Their importance is frequently overstated and inflated into bigger deals than they really are

Some innovations aren’t entirely essential or even desirable. Here’s a rundown of our Top 10 overrated mountain bike features.

>>> 10 of the biggest lies in mountain biking

First of all, let me explain that none of the following features are bad or worthless. They are all positive things and nice to have. But their importance is frequently overstated and inflated into a bigger deal than it really is. Some people will rule out buying an otherwise amazing mountain bike because it doesn’t have one the features listed below.

For all you optimists out there, we’ll be doing a Top 10 underrated mountain bike features next week. Suggestions welcome! Comment on our social media channels.

Anyhoo, in no particular order, here’s our list of The Overhyped…

1. Adjustable geometry

Just make the bike in the slackest setting already.

2. Internal cable routing

Bikes are for riding (and subsequently repairing). They aren’t just pretty things to look at. Indeed, prettiness quickly becomes tiresome when you’re into your second hour of trying to thread-up your rear mech. And how about noise? We’ve ridden far too many bikes with annoyingly knocky or clicky internal cabling.


This was just not worth the effort. Want to make your front end stiffer? Increase fork stnachion size. Or beef up fork CSUs. Want to make your back end stiffer? First of all, why? Second of all, go bigger than 148mm. There’s this existing standard (150mm) you could use. Eh dear.

4. Carbon fibre

Got £3k to spend on a mountain bike? Get the blinged out alloy version, not the budget spec carbon one. P.S. 2020 is the year of the return to aluminium. You heard it here first.

One Up 35mm Carbon handlebar

5. 35mm bars

A classic example of gong too far. 35mm bars are often just too darn stiff that they’re uncomfortable to ride over rough ground. And their diameter also prevents the use of super short stems too. What’s wrong with a classic 31.8mm aluminium handlebar? Nothing really.

6. Do-it-all bikes

They don’t exist. And nor should they. You don’t see golfers using one club do you? Having said that, modern trail bikes can pretty much do everything can’t they? I might have to re-think this one! Still, there’s always something strangely alluring about riding a bike that’s purely intended for one particular aspect of mountain biking.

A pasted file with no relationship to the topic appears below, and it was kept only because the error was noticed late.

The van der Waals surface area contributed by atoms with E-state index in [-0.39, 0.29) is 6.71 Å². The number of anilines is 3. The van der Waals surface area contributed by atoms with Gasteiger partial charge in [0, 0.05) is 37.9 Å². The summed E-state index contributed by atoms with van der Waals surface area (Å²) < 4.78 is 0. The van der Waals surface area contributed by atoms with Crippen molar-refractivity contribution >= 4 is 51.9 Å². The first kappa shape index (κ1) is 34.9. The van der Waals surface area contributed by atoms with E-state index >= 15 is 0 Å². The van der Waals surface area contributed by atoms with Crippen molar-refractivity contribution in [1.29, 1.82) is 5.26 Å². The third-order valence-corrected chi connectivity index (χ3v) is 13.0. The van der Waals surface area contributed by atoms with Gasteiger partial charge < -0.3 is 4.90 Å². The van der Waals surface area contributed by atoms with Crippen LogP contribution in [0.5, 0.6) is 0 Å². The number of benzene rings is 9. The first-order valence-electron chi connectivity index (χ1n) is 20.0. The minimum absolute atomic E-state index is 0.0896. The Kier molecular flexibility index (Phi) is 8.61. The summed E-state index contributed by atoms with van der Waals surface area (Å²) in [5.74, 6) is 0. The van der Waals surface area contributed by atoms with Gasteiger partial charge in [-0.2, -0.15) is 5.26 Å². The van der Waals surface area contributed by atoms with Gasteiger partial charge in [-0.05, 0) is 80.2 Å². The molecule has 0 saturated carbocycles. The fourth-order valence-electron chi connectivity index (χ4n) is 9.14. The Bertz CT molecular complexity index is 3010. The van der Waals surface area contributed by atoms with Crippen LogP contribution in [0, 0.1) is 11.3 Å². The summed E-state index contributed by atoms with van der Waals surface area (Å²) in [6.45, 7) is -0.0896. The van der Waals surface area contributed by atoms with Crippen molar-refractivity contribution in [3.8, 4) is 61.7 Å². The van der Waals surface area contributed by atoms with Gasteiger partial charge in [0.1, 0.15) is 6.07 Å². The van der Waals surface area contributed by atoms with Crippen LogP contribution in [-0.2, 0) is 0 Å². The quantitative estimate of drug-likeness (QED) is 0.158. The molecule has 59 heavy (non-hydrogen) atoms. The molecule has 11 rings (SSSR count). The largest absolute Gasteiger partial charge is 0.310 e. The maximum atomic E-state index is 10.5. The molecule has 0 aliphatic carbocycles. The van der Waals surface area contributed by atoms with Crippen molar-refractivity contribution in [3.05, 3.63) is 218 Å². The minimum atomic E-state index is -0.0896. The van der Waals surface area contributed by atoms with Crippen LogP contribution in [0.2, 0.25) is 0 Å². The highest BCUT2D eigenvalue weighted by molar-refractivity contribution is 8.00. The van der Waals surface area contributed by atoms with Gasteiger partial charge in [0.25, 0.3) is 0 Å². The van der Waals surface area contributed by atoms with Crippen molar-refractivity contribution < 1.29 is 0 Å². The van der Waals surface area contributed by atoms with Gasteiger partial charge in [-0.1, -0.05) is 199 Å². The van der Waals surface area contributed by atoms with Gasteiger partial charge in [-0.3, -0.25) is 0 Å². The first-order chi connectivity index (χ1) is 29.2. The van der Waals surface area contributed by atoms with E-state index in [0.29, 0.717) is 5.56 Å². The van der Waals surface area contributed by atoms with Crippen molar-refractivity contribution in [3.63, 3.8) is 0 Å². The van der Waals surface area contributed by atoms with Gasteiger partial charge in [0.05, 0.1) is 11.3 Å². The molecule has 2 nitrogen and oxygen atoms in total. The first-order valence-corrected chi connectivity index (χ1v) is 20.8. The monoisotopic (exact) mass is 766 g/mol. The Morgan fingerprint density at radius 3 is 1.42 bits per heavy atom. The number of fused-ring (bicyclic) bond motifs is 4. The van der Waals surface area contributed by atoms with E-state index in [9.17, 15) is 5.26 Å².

specialized fuse expert 29

7. Short chainstays

The noughties called, they want their geometry theory back. Longer is better. Fancy a flicky hyperactive bike? Get a 26in hardtail from eBay and fill yer boots.

8. Light bikes

We have the Enduro World Series to thank for the increasing acceptance of heavier mountain bikes. Enduro race bikes have to last the duration of a whole weekend of getting battered, not to mention they have to get through timed stages without punctures or some other result-ruining mechanical. If you want a light bike (they are massively overrated by the way) then that means accepting compromises. Less travel, less traction, less stability, less reliability, less money in your bank account.

9. Titanium

This is a bit like #4 above (carbon fibre) except with the added ‘bonus’ of the material actually often riding worse than the far cheaper alternative.

shimano slx review

10. Clutch mechs

At the end of the day, there’s an argument that a good quality narrow-wide chainring combined with a nu-skool minimalist chain device is just a good a solution, and it doesn’t intefere with full suspension bikes’ rebound action either.